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12 Steps to Get That Perfect Wildlife Photograph

Featured image: Megan Coughlin / CC BY-ND 2.0

Wildlife photography is a difficult discipline, a branch of photography that demands skill, patience and special gear.

It requires telephoto lenses, which are long-focus lenses where the physical length is shorter than the focal length. The length of the lenses, though, depends on how close you can get to the wildlife and on the size of your subject.

Small and flighty birds, as well as shy animals, need very long lenses, which are heavy and bulky. These lenses are easy to use from your car, but if you’re trekking through the wilderness, it’s best to use a teleconverter, a secondary lens that sits between the camera and a photographic lens. Teleconverters are smaller and lighter, with various degrees of magnification that increase the reach of your camera. The only downsides are lower quality image resolution and units of light exposure, but these can be very worth it to get out in the wild.

But wildlife photography entails so much more than specific camera gear. Several renowned and practiced wildlife, nature and landscape photographers have given helpful hints on technique, composition and finesse on capturing a great wildlife shot. Here are 12 tips on photographing wildlife and how to nail the perfect picture:

1. Know Your Settings

settings
Image credit: Diriye Amey / CC BY 2.0
Once you have the right camera gear, you’ll need to master your settings. Great photography moments in the wild last mere seconds. If you don’t know your settings well, you’ll miss your opportunity. Know the minimum shutter speed at which you can capture a sharp image. Know how to toggle between focus modes and know how high your camera’s ISO settings can go while still achieving good images.

Nature and wildlife photographer Morkel Erasmus tells Digital Photography School:

The really great action-packed moments in wildlife photography last on average (based on my experience) between 5 and 20 seconds. If you are not intrinsically familiar with the settings of your camera or the abilities of your chosen lens, you WILL either miss it or blow the images you do manage to capture.

2. Do Your Research

perspective
Image credit: Diriye Amey / CC BY 2.0
Research the area you’ll be shooting in and the wildlife you’re likely to encounter. For example, learn when your subject is most active – if the animal you hope to photograph is active at dawn and at dusk, heading out midday will certainly be a bust.

Wildlife and timelapse photographer Joe Capra tells Mashable:

Research the wildlife that’s likely to be present at your shooting location. Try to learn about their behavior, movements and habitat. Research the location you’ll be shooting so you’re able to maximize your chances of finding the wildlife, the best places to shoot from and which direction sunlight will be coming from at various times of day.

3. The Subject

squirrel
Image credit: Adam Meek / CC BY 2.0

Every animal species has unique instincts, behaviors, personality traits, characteristics, mannerisms and body language. Great wildlife photos capture an individual animal’s persona and essence. The best way to do this is to spend time with your subject, observing the animal in its natural habitat, getting to know it. After familiarizing yourself, you can capture a remarkable photo that portrays who that animal is.

One way to make photos of animals more interesting and unique is to get up close and personal. Changing your camera’s focal length by using a longer lens to capture animals as if face to face will create more artistic and abstract compositions.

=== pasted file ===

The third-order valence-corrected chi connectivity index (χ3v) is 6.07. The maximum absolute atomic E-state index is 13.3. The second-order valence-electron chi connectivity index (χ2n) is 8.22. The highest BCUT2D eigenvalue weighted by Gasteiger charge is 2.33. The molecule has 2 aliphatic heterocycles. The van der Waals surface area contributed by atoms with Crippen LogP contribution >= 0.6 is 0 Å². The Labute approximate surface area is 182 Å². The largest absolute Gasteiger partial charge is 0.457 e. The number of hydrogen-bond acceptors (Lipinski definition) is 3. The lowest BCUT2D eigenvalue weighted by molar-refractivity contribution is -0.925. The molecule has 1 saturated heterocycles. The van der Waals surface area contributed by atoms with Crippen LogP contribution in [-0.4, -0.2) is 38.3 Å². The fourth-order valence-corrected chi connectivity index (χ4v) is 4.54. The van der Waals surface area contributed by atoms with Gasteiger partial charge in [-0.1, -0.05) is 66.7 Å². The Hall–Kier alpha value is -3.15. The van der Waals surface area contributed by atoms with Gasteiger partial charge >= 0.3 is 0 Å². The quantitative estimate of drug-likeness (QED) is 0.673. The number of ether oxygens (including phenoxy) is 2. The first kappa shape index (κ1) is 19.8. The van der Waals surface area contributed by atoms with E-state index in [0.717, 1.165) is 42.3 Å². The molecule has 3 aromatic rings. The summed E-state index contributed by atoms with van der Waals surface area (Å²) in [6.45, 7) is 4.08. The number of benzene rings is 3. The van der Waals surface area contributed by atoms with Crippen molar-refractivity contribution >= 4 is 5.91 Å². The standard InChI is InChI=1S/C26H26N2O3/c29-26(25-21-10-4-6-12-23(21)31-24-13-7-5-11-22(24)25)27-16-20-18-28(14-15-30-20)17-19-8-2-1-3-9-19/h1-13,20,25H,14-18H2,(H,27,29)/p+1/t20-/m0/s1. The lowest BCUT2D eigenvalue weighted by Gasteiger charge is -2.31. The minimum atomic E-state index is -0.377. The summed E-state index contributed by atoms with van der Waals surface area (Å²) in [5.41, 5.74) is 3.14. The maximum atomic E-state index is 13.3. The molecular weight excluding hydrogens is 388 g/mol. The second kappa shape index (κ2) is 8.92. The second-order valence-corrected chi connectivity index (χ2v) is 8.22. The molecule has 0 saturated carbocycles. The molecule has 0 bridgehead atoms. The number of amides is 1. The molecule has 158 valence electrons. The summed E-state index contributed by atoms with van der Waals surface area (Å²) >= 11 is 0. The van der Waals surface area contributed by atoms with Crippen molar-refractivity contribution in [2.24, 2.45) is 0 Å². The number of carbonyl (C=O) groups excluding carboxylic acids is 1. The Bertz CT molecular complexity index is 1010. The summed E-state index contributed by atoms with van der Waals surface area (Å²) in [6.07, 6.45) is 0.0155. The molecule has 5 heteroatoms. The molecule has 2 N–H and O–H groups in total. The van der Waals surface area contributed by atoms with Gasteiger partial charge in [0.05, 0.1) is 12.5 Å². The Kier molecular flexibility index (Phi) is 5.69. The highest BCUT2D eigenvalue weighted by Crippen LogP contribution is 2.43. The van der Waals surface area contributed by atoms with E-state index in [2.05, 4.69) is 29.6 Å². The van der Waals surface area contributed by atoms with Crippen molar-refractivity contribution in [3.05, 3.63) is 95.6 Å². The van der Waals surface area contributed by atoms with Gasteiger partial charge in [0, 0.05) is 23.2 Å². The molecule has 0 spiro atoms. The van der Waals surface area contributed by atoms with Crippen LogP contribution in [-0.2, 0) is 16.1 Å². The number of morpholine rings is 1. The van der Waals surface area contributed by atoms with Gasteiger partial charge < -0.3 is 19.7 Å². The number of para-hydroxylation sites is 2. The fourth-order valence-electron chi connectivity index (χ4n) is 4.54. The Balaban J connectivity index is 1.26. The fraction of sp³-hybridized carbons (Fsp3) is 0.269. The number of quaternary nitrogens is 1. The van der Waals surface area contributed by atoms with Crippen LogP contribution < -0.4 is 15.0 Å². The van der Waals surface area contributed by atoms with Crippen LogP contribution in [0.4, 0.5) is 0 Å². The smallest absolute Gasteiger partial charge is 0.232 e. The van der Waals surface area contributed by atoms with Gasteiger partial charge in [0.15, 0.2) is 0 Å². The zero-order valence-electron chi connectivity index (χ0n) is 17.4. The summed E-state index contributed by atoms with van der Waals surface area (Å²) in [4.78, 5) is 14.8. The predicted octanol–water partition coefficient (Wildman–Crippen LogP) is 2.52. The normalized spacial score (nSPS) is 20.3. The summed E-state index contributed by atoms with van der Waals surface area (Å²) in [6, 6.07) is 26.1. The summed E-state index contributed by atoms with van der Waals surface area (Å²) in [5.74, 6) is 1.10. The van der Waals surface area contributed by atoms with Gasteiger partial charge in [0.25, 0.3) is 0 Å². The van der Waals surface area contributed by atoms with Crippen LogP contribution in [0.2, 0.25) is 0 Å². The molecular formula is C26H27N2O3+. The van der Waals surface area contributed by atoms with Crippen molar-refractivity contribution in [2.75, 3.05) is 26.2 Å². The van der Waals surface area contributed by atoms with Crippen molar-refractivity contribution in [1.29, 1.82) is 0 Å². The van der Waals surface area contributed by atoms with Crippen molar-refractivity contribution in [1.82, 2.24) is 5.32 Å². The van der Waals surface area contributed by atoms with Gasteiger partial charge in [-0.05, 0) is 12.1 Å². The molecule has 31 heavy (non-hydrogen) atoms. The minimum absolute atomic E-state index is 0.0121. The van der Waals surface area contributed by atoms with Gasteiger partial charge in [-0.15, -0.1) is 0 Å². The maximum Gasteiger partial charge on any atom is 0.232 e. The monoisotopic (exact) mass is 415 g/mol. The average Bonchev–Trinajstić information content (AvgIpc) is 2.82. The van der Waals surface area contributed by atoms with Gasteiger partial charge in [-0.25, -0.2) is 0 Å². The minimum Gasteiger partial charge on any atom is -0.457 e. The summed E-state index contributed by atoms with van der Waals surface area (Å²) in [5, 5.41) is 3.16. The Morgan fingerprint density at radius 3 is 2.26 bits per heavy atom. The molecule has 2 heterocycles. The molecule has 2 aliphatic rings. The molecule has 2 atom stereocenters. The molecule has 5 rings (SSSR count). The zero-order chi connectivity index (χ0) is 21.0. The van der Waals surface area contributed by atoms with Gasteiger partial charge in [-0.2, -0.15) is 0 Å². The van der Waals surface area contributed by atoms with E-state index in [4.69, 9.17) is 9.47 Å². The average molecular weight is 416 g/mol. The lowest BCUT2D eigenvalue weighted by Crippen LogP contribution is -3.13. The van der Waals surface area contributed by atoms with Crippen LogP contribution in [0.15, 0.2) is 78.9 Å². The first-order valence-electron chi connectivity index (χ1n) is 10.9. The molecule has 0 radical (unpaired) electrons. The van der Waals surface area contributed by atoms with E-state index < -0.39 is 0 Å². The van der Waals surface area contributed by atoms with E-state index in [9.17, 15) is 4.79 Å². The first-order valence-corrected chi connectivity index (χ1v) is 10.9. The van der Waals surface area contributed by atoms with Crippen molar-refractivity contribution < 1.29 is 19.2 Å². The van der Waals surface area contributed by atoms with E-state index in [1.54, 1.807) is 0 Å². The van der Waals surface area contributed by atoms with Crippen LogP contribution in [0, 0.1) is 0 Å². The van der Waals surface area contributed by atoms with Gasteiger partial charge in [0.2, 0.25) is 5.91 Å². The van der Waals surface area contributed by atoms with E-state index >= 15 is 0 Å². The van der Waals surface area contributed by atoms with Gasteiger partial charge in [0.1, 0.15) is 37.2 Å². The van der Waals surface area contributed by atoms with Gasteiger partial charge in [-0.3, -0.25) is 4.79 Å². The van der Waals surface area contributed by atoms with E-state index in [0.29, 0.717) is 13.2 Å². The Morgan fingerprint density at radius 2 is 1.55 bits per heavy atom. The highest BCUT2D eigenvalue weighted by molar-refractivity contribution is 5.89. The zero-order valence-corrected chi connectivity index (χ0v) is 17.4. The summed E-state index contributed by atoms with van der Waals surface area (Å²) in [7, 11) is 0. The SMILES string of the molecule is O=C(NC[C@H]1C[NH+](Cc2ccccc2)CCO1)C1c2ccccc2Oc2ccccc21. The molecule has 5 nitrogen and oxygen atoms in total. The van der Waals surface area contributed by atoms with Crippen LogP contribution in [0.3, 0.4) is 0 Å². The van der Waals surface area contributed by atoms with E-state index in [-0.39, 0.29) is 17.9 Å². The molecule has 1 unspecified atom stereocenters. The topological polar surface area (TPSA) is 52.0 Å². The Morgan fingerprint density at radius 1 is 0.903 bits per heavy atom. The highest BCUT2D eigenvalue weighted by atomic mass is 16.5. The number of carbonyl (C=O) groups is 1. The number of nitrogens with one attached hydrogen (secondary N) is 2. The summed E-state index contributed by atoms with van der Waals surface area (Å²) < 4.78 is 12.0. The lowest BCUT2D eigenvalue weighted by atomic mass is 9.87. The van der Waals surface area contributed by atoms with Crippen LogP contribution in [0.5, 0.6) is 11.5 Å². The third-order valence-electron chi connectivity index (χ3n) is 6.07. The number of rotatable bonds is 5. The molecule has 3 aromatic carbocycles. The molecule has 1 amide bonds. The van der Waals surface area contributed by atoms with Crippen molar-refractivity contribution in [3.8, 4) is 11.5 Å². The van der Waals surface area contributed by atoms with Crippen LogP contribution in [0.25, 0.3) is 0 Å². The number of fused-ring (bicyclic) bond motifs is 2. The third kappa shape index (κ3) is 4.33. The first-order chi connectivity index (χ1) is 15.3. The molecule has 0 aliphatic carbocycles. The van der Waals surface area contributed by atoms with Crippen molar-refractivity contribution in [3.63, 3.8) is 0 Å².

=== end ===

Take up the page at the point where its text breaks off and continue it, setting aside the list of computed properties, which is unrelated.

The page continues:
Erasmus explains:

Since much of wildlife photography is based upon capturing fleeting moments of natural history, it pays to be able to somewhat predict your subject’s behaviour beforehand… Knowing your subject can make the difference between being ready and prepared for capturing that ‘golden moment’ and watching it fly by you in agony.

4. Environment

environment
Image credit: Javier Ábalos Alvarez / CC BY-SA 2.0
Often, wildlife photographers want to capture close-ups of the animal. These shots are usually pretty spectacular, but they don’t capture the surrounding environment, the place it has made a home for itself. An animal’s habitat can be a very powerful addition to a photo and its story. To capture this bigger picture, you’ll use a wider angle.

Cary Wolinsky and Bob Caputo, photographers for National Geographic among other publications, tell National Geographic:

Another thing to remember when photographing wildlife is the old ‘push/pull.’ Animals have personalities, and you want to show that. But you don’t want to be working really tight with long lenses all the time. You need to show their environment too—habitat says a lot. Back off and use wide-angle lenses to give viewers a sense of where the animals live.

5. Simple Backgrounds

simple background
Image credit: Airwolfhound / CC BY-SA 2.0
That being said, sometimes less is more. Simple, non-distracting backgrounds and smart use of negative space can create powerful and dramatic wildlife photographs. If the background is too chaotic or cluttered, your subject will get lost in the image.

Wildlife and landscape photographer Jeff Mitchum tells Mashable:

When you think about it, there is a lot more space than material to work with. So, why not make space and openness work for us? As photographers, we need to discover a delicate arrangement of space so contrast of subject comes alive. Contrast of space is critical because your subject needs to stand out.

6. Lighting

lighting
Image credit: Diana Robinson / CC BY-ND 2.0
Lighting is also extremely important to good wildlife photography. It’s best to head out in the morning before sunrise and later in the afternoon to catch the last bit of sunlight because the light at midday is often too harsh to capture a stunning image. Knowing how to work with good lighting, and lighting that turns out to be less ideal, is key.